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How much does divorce pull from retirement savings?

On Behalf of | Nov 10, 2023 | Property Division |

People preparing for divorce in Connecticut often understand that the end of a marriage will lead to certain financial setbacks. They will have to share their resources with their spouse and take responsibility for a reasonable share of marital debts.

The idea of dividing certain assets can make people feel anxious, particularly if they are far into their careers. For example, splitting up retirement accounts can make people very nervous, as they will rely on what they have set aside while working to ensure their financial stability later in life.

Savings acquired during the marriage are subject to division

Many professionals start saving for retirement long before they get married. They may need to go over their financial records carefully to determine how much of the retirement account is marital property and how much is technically separate property that they do not need to share with their spouse. Any amounts added to the account during the marriage, including employer-matching contributions, are likely part of the pool of marital property. However, the contributions to the account from before the marriage are probably separate assets that people do not need to share with their spouses.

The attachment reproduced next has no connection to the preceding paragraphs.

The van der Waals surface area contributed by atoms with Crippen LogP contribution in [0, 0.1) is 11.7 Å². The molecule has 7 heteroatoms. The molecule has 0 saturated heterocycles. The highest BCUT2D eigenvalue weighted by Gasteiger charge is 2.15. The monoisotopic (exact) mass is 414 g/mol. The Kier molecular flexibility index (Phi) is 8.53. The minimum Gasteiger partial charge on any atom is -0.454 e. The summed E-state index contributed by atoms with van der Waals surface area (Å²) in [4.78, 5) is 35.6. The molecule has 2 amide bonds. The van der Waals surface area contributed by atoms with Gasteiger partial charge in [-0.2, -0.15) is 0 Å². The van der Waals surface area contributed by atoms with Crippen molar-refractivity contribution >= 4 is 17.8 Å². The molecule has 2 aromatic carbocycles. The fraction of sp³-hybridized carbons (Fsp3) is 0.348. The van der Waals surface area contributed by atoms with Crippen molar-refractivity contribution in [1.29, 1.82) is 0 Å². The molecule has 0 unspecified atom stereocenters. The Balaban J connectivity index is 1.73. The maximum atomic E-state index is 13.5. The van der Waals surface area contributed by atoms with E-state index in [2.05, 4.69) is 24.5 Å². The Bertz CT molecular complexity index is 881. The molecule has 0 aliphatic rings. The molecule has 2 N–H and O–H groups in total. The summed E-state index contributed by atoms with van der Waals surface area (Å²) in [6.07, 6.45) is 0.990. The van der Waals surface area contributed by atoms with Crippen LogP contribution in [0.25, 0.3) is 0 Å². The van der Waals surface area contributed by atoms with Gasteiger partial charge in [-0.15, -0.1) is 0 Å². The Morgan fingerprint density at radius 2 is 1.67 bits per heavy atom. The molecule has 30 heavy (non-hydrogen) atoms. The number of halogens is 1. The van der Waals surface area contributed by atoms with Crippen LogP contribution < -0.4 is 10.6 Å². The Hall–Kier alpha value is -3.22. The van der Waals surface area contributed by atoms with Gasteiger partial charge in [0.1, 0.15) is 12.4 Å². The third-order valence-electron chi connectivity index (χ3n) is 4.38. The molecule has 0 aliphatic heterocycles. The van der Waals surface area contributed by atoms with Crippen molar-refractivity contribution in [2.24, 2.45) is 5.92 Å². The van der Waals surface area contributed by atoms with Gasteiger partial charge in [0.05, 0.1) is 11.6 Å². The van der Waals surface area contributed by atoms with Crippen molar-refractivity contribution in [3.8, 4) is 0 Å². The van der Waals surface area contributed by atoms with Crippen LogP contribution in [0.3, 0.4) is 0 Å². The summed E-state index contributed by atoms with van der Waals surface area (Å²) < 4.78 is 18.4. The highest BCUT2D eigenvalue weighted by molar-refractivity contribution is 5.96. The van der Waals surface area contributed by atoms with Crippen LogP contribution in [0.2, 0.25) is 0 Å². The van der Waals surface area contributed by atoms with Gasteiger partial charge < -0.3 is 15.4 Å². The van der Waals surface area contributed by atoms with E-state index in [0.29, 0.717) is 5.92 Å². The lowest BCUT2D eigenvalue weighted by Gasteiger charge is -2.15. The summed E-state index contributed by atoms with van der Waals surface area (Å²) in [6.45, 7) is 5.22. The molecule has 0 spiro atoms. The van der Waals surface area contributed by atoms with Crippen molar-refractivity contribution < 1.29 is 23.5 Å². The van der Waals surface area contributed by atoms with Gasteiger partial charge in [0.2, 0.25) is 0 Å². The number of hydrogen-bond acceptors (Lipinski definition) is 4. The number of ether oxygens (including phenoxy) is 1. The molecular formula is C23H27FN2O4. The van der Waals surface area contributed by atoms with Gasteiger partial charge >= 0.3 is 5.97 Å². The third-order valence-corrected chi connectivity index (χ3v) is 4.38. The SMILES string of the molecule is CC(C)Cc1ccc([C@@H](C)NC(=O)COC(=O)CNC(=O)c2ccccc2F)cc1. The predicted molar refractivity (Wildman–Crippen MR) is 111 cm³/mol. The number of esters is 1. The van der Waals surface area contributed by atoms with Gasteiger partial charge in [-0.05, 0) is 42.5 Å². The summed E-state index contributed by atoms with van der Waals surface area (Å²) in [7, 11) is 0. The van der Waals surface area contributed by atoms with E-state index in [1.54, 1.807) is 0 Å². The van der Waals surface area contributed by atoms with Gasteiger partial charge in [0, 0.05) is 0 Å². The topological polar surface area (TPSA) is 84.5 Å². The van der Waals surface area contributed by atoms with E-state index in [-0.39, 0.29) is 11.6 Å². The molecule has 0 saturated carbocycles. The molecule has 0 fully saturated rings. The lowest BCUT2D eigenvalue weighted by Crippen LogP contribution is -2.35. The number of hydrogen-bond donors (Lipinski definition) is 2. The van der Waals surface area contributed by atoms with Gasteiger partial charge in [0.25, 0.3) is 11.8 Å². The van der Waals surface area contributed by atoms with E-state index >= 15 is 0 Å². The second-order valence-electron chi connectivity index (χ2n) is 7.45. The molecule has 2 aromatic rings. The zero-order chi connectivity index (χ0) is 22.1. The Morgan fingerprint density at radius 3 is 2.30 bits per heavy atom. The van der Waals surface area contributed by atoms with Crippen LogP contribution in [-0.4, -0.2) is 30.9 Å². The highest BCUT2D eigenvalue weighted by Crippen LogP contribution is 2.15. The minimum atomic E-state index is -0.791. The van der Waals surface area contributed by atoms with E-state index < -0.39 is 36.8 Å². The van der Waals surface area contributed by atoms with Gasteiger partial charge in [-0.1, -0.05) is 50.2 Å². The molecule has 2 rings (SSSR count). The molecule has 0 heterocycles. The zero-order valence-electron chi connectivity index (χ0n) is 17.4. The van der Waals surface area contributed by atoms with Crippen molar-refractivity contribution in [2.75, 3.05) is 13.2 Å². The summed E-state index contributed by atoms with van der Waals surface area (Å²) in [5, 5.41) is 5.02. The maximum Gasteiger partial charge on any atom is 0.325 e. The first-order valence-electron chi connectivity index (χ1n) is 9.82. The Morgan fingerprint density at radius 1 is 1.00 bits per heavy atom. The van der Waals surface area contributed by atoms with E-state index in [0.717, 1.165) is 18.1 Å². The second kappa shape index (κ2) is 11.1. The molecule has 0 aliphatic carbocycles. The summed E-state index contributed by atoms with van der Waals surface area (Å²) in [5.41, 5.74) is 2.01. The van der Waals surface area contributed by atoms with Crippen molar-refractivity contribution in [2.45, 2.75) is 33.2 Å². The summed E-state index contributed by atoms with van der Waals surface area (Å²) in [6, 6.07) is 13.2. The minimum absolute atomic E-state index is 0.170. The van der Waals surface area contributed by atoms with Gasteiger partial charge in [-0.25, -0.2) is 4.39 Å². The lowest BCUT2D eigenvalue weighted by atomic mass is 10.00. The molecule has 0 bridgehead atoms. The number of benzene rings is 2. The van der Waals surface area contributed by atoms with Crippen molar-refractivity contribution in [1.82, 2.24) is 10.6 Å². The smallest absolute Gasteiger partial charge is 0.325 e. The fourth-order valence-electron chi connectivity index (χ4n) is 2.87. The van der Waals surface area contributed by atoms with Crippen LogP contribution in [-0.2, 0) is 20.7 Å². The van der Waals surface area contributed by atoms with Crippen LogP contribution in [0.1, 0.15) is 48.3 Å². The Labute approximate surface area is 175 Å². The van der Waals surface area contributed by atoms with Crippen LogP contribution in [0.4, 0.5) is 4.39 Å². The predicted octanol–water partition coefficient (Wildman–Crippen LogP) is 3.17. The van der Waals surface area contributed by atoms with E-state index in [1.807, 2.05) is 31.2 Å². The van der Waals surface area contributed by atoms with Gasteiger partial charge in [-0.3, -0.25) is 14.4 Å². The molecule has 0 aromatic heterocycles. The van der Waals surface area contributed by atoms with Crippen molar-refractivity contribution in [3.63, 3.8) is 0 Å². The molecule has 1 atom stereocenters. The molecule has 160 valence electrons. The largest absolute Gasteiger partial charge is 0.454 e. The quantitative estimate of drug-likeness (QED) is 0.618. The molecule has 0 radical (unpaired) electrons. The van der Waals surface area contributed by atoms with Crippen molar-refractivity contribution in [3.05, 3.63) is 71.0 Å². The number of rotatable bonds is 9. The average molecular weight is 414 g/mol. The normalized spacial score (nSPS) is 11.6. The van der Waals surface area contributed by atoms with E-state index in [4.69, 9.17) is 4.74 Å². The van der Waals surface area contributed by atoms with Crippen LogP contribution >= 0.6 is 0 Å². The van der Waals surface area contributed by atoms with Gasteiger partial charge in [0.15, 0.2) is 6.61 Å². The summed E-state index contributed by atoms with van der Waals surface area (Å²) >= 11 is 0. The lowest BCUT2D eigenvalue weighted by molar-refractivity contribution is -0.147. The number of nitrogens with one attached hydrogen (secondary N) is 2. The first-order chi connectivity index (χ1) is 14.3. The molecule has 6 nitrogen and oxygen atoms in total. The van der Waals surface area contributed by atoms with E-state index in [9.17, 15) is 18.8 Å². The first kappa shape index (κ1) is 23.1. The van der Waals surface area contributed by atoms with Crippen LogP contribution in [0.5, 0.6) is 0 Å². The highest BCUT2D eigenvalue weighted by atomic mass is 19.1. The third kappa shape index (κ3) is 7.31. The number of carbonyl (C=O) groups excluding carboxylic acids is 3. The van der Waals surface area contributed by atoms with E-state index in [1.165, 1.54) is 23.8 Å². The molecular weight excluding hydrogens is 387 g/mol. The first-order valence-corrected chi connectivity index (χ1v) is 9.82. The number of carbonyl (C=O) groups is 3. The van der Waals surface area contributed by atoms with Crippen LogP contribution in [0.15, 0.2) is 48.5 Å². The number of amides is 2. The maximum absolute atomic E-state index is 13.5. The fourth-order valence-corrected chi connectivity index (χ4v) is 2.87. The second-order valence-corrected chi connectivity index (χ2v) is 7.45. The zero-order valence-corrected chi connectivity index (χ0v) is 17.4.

Thoughtful division strategies can prevent penalties and taxes

Some people are able to negotiate property division settlements that preserve retirement savings and do not require their division. They simply use the value of the marital portion of the account to balance other decisions related to marital assets and debts. Other people will actually need to split the account.

Typically, retirement savings accounts are subject to both taxes and penalties if people withdraw a portion of their balance before reaching retirement age. Thankfully, those dividing a retirement account in accordance with the property division order can avoid the 10% penalty and taxes that would likely diminish their retirement savings.

So long as people have a property division order and utilize a qualified domestic relations order, they can divide their retirement accounts without taking a major loss in addition to reducing the balance by sharing some of it with their spouse. As a result, seeking legal guidance and learning more about the rules that govern property division can help people feel more confident about their financial future as they prepare for divorce in Connecticut.